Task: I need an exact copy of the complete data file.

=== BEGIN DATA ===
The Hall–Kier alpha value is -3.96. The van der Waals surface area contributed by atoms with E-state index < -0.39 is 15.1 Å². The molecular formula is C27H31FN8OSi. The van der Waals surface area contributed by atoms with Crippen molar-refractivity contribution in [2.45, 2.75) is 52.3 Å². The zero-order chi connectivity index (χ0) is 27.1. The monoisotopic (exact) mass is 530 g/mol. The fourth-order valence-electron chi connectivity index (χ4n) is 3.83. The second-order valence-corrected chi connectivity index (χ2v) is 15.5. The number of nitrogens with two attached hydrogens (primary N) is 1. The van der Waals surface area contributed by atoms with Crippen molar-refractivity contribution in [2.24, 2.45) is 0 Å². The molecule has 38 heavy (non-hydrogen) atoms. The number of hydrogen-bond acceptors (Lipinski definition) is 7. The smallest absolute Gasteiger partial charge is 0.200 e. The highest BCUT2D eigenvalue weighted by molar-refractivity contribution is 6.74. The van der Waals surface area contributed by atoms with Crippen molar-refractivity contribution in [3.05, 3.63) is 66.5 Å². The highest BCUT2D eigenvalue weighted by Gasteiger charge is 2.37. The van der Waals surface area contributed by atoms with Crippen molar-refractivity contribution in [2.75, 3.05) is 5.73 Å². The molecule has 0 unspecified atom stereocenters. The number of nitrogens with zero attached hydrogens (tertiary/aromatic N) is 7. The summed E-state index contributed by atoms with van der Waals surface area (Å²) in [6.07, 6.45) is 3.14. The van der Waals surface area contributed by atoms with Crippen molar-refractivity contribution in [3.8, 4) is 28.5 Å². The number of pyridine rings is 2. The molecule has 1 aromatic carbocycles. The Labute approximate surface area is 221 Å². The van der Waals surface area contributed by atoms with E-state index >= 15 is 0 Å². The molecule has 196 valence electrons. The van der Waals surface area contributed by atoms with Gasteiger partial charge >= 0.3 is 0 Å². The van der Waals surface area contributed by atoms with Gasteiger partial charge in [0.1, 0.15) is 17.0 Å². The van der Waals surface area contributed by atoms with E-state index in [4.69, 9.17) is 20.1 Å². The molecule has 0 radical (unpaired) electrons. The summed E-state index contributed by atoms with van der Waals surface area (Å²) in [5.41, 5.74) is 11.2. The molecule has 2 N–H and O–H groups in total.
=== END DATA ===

The Hall–Kier alpha value is -3.96. The van der Waals surface area contributed by atoms with E-state index < -0.39 is 15.1 Å². The molecular formula is C27H31FN8OSi. The van der Waals surface area contributed by atoms with Crippen molar-refractivity contribution in [2.45, 2.75) is 52.3 Å². The zero-order chi connectivity index (χ0) is 27.1. The monoisotopic (exact) mass is 530 g/mol. The fourth-order valence-electron chi connectivity index (χ4n) is 3.83. The second-order valence-corrected chi connectivity index (χ2v) is 15.5. The number of nitrogens with two attached hydrogens (primary N) is 1. The van der Waals surface area contributed by atoms with Crippen molar-refractivity contribution in [2.24, 2.45) is 0 Å². The molecule has 38 heavy (non-hydrogen) atoms. The number of hydrogen-bond acceptors (Lipinski definition) is 7. The smallest absolute Gasteiger partial charge is 0.200 e. The highest BCUT2D eigenvalue weighted by molar-refractivity contribution is 6.74. The van der Waals surface area contributed by atoms with Crippen molar-refractivity contribution in [3.05, 3.63) is 66.5 Å². The highest BCUT2D eigenvalue weighted by Gasteiger charge is 2.37. The van der Waals surface area contributed by atoms with Crippen molar-refractivity contribution in [2.75, 3.05) is 5.73 Å². The molecule has 0 unspecified atom stereocenters. The number of nitrogens with zero attached hydrogens (tertiary/aromatic N) is 7. The summed E-state index contributed by atoms with van der Waals surface area (Å²) in [6.07, 6.45) is 3.14. The van der Waals surface area contributed by atoms with Crippen molar-refractivity contribution in [3.8, 4) is 28.5 Å². The number of pyridine rings is 2. The molecule has 1 aromatic carbocycles. The Labute approximate surface area is 221 Å². The van der Waals surface area contributed by atoms with E-state index >= 15 is 0 Å². The molecule has 196 valence electrons. The van der Waals surface area contributed by atoms with Gasteiger partial charge >= 0.3 is 0 Å². The van der Waals surface area contributed by atoms with Gasteiger partial charge in [0.1, 0.15) is 17.0 Å². The van der Waals surface area contributed by atoms with E-state index in [4.69, 9.17) is 20.1 Å². The molecule has 0 radical (unpaired) electrons. The summed E-state index contributed by atoms with van der Waals surface area (Å²) in [5.41, 5.74) is 11.2. The molecule has 2 N–H and O–H groups in total.